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Testimony Regarding Municipal Ethics Legislation

February 26, 2024

Ethics definition in a dictionary

Testimony of the Vermont League of Cities and Towns 
Ted Brady, Executive Director 
House Government Operations and Military Affairs 
Regarding Municipal Ethics Legislation 
February 23, 2024 

My name is Ted Brady, and I am the Executive Director of the Vermont League of Cities and Towns, which represents all 247 cities and towns in Vermont. VLCT is a non-partisan, non-profit organization operating as an instrumentality of every city and town in Vermont to serve and strengthen municipal government. To that end, VLCT supports efforts to strengthen municipalities’ ability to conduct business in an ethical manner, and we’ve made several recommendations to this committee that we feel would codify additional ethical standards while respecting local decision-making authority. However, the ethics bill before the committee today does not address the concerns I’ve raised, and instead preempts local authority and wedges the state between elected municipal officials and voters, decreasing local control and accountability.     

I believe the committee has only heard from two actual municipal officials about the impact of this legislation. As a quick reminder, this bill, as written, would have significant impact on the ability of thousands of municipal officials to do their jobs – perhaps as many or more than work or serve in state government. VLCT’s database includes:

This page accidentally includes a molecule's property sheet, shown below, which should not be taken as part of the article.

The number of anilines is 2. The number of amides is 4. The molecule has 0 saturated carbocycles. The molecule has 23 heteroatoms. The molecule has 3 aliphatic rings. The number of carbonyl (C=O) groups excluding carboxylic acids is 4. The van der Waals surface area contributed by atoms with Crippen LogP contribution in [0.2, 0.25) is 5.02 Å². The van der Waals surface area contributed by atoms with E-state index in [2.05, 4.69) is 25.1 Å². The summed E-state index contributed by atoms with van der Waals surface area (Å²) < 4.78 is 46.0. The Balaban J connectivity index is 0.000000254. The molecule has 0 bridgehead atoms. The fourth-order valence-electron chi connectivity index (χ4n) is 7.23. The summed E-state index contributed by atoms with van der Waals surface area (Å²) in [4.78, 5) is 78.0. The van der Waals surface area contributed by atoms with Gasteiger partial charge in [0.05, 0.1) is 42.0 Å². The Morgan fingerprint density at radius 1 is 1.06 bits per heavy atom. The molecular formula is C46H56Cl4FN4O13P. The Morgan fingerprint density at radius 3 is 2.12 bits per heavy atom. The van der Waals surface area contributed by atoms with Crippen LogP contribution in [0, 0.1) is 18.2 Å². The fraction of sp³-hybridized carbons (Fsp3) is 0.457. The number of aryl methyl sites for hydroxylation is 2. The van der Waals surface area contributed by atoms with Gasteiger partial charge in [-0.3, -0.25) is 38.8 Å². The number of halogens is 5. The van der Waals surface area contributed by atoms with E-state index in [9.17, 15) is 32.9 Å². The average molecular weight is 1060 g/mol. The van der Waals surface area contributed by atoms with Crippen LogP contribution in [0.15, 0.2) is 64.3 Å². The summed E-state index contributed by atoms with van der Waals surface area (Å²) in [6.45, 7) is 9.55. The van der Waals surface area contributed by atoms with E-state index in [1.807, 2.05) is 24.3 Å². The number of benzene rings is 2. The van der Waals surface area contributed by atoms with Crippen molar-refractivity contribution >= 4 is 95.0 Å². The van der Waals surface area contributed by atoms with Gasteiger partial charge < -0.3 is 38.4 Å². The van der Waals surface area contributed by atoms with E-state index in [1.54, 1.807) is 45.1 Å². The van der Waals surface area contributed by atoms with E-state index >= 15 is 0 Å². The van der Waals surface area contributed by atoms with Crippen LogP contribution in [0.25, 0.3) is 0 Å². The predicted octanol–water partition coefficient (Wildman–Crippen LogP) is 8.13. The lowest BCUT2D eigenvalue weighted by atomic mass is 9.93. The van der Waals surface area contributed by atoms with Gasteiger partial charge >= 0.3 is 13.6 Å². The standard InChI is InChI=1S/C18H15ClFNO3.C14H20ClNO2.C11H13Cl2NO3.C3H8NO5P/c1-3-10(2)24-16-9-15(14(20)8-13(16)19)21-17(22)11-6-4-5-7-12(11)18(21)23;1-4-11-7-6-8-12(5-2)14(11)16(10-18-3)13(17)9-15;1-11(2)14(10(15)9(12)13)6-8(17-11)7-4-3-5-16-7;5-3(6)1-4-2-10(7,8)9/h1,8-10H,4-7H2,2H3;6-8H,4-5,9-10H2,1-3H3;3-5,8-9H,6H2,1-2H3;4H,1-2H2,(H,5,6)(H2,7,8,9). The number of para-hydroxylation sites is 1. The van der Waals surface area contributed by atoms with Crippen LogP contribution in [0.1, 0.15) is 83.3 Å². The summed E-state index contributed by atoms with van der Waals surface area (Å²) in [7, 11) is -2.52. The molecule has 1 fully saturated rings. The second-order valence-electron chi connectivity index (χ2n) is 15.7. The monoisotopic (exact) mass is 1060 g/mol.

• More than 4,500 municipal employees (this represents only the 173 municipalities that responded to our compensation and benefits survey). 
  • 1279 Selectboard members, city councilors, aldermen and village trustees 
  • More than 1,000 volunteer planning commission members 
  • Nearly 1,000 volunteer development review board members and zoning board of adjustment members 
  • More than 500 listers 
  • 415 city, village, and town clerks, treasurers, and assistants 
  • 287 auditors 
  • And hundreds of other elected and appointed officials 

VLCT thinks it’s appropriate that the committee hear from more of those people impacted before acting on the bill. 

As a reminder, VLCT’s compromise language shared earlier this week proposed to set new ethical standards that municipalities must adopt and follow. Should the committee disregard that suggestion, we do have specific concerns about language that I want to highlight today: 

  • How would the bill interact with the Municipal Administrative Procedures Act and the code of ethics Appropriate Municipal Panels are required to adopt under Title 24, Section 4461 (a)? 
  • On page 4 of draft 3.2 (line 3), the definition of municipal employee could be interpreted to include independent contractors.  Were they intended to be included in the definition?